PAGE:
Continuations act as "functional accumulators." The basic idea is
to implement a function
f by defining a tail-recursive
f' that takes an additional argument, called the
continuation. This continuation is a function; it
encapsulates the computation that should be done on the result of
f. In the base case, instead of returning a result, one
calls the continuation. In the recursive case, one augments the given
continuation with whatever computation should be done on the result.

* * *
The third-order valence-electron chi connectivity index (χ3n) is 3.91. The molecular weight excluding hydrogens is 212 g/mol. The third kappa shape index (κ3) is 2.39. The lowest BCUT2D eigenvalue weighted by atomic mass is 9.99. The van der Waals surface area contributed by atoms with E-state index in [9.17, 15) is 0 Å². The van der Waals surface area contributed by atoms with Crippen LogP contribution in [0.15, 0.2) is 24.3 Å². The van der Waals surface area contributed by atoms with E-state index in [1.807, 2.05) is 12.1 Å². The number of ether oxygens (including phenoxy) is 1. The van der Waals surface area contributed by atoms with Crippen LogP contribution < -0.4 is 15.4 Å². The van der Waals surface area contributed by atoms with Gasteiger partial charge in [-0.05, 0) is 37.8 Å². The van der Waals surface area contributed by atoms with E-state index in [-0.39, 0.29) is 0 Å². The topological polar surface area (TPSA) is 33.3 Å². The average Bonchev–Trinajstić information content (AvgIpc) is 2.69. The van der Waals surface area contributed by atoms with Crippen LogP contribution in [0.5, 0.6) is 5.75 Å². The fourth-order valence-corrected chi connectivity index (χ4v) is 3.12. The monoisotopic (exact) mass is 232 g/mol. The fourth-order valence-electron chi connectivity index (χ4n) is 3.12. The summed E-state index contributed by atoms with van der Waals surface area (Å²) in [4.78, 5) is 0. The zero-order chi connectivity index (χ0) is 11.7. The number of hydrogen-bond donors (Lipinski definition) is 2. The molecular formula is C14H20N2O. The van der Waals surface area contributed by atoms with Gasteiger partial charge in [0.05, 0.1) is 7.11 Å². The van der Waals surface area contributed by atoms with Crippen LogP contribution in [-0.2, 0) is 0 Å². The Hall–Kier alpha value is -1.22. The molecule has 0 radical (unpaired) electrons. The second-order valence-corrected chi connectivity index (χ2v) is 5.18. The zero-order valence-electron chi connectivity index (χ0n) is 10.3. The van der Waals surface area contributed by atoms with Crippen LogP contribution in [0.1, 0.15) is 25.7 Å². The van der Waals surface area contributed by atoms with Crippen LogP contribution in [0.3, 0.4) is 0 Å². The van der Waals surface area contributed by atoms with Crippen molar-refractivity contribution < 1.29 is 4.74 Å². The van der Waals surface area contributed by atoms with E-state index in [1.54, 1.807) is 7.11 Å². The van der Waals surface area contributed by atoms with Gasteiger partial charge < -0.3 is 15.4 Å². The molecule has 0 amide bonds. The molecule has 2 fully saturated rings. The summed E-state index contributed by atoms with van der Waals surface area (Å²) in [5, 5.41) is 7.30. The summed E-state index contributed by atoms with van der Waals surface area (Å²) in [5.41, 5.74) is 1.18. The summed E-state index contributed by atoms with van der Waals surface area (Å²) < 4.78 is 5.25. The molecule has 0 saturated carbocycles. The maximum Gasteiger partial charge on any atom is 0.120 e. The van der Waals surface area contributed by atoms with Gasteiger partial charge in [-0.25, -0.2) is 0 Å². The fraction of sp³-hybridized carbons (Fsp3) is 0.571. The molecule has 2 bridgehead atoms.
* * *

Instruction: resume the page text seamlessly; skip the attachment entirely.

Continuations can be used to advantage for programming solutions to a variety of problems. In today's lecture we look at two examples. First, we implement a function for summing the integers in a list using continuations (and compare that to other possible implementations). We also look at an example in which continuations may be used to efficiently manage evaluations, short-circuiting unnecessary computations. Next time we will look at the use of continuations in backtracking search.